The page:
Although Vilsack has pledged support to apprenticeships for young workers, environmental conservation, quality education, renewable energy, assistance for new farmers, affordable healthcare, enrichment programs for children and families, controlled federal spending and an infrastructure bank to fund large rural projects, the farm bill and small-town economic development were her main focus as she visited Templeton, Holstein, Crystal Lake, Pocahontas, Humboldt and Fort Dodge.
With Congress in summer recess until Sept. 10 and the current farm bill set to expire on Sept. 30, renewal is dire. While the bipartisan bill has passed the Senate, it is currently stalled in the House of Representatives.
"Not having a farm bill is detrimental to rural America," Vilsack told the Pilot-Tribune during a brief stop in Storm Lake on Wednesday morning.
Without the bill, renewable energy can become a question mark, and farmers will lack drought assistance for livestock and crops.
Vilsack said she believes her opponent, incumbent Republican Steve King, has been mostly talk and no action on the issue.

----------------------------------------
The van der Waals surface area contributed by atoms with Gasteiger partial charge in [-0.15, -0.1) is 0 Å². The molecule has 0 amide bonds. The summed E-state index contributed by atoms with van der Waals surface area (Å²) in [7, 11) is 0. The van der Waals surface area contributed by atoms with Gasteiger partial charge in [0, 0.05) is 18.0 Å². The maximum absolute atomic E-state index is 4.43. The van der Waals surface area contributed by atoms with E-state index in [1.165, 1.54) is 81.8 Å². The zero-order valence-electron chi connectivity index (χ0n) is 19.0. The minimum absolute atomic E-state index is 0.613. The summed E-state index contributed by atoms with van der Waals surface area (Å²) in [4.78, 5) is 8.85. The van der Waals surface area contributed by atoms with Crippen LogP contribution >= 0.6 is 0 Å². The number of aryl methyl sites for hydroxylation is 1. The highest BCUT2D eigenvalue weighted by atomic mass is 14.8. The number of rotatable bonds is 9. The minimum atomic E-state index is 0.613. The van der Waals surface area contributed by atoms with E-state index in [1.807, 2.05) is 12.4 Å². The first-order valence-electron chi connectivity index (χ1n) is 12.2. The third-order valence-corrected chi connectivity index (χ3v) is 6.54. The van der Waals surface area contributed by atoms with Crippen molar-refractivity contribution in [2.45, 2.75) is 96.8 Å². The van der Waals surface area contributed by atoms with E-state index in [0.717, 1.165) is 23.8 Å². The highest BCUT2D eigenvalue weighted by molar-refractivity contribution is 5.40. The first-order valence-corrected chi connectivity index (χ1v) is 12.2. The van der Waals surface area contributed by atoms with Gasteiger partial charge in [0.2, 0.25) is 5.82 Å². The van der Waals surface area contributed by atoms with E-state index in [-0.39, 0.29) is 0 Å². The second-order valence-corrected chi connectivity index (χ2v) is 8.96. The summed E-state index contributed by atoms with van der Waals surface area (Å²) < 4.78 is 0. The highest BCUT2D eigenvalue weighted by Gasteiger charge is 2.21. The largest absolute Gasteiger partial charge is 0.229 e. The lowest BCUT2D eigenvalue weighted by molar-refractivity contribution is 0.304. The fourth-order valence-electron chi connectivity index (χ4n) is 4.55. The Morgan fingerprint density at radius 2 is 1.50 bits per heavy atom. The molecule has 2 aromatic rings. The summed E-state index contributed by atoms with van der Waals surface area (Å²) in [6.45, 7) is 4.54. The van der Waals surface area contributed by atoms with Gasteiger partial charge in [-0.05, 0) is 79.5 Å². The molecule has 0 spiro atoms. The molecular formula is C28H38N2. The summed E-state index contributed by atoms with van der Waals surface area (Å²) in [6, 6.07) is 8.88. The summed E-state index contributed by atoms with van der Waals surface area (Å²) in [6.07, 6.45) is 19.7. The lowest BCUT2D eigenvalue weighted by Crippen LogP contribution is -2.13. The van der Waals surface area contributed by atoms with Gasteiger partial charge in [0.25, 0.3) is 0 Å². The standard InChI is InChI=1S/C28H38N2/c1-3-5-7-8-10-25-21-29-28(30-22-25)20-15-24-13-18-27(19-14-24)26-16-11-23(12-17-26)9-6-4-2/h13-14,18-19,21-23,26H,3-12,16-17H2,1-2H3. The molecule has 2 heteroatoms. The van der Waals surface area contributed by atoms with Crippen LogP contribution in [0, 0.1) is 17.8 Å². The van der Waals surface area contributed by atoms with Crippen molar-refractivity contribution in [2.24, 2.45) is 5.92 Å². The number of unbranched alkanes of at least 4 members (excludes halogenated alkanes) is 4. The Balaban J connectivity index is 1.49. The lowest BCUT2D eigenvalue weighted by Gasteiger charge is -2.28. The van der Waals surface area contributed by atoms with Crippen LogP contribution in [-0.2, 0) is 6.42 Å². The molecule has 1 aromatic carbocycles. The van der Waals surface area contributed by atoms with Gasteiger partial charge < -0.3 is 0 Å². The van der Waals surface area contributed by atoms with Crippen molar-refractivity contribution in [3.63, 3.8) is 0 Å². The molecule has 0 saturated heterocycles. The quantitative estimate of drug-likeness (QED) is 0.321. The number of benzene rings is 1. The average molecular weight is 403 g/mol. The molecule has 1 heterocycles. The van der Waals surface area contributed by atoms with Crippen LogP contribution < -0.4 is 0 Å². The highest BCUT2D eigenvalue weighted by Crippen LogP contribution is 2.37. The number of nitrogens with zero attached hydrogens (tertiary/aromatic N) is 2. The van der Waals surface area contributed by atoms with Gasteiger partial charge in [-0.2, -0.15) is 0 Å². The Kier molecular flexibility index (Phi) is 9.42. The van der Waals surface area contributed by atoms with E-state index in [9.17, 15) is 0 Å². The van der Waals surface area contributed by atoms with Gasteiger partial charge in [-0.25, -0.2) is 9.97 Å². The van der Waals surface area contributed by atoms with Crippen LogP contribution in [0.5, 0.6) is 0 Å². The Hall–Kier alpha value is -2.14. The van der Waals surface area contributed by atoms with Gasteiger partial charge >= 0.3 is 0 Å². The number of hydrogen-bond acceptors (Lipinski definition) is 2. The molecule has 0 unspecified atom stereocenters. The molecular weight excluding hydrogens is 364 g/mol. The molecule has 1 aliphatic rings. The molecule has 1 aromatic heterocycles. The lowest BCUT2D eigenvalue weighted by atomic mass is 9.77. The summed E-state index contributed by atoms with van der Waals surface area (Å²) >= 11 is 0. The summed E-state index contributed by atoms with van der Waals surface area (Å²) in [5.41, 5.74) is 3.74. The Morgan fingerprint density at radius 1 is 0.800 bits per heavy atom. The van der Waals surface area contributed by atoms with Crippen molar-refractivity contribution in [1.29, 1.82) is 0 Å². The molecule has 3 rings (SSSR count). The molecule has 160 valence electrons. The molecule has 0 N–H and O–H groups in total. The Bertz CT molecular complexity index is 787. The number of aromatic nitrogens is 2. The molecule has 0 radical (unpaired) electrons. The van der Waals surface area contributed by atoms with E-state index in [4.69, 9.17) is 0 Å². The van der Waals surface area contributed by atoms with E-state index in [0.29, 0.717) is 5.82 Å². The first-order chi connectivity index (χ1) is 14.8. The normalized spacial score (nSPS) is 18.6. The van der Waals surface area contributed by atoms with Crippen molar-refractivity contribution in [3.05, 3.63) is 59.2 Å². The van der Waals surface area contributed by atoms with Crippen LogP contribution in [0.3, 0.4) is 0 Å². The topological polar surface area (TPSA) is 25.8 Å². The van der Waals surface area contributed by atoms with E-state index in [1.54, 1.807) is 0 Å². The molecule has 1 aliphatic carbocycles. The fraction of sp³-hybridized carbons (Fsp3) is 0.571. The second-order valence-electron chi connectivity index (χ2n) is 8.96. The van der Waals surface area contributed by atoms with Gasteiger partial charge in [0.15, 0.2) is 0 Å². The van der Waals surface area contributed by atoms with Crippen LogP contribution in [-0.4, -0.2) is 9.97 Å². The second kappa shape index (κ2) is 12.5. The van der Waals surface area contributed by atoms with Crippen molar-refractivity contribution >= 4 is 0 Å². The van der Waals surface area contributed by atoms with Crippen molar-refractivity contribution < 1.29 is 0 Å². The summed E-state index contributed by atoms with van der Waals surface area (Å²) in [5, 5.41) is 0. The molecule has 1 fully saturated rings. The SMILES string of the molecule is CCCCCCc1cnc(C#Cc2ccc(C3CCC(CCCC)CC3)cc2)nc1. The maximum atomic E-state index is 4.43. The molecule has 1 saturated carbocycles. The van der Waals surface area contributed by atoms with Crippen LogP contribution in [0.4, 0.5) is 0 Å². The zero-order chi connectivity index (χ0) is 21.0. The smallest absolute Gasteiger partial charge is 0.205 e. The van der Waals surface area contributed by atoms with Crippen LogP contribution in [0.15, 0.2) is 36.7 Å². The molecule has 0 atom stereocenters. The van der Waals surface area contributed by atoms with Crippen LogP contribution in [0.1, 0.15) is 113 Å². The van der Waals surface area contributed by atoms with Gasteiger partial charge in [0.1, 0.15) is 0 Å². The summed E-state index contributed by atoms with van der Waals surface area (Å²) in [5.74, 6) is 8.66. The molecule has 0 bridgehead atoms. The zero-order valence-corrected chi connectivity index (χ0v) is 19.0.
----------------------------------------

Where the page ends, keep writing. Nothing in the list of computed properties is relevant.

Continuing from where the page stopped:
"Steve King said he has provided leadership on this, but he is on recess," she said. "Congress left without providing a farm bill. They should be held accountable, and should have stayed and gotten the farm bill (passed)."
Regarding a document that could force the Speaker of the House to take up the bill, if 218 representatives provided support, Vilsack said her opponent should be "sitting on the Speaker's doorstep, pounding on the door," in addition to signing the petition.
Like a farmer aptly put it during Vilsack's visit to a county fair: Congressional representatives need to act like Americans instead of bickering between parties, and should focus on collaboration and compromise to solve issues.
"That's how we live in small towns," she said. "People have to get along because we have to live together for the rest of our lives."
If elected, Vilsack said she wants to redefine what it means to be a congressperson by focusing on rural and local issues, such as economic development for the people she represents, instead of pursuing national topics that have little impact on the 4th District.
In addition to strong support for renewable fuels, wind energy and farming, Vilsack believes small bio-based companies employing 30-50 people could be the future of small towns. In lieu of petroleum, goods such as cosmetics, asphalt and rubber could be created from soybeans and corn.
"I want to make the case that we have exciting jobs here in Iowa," she said.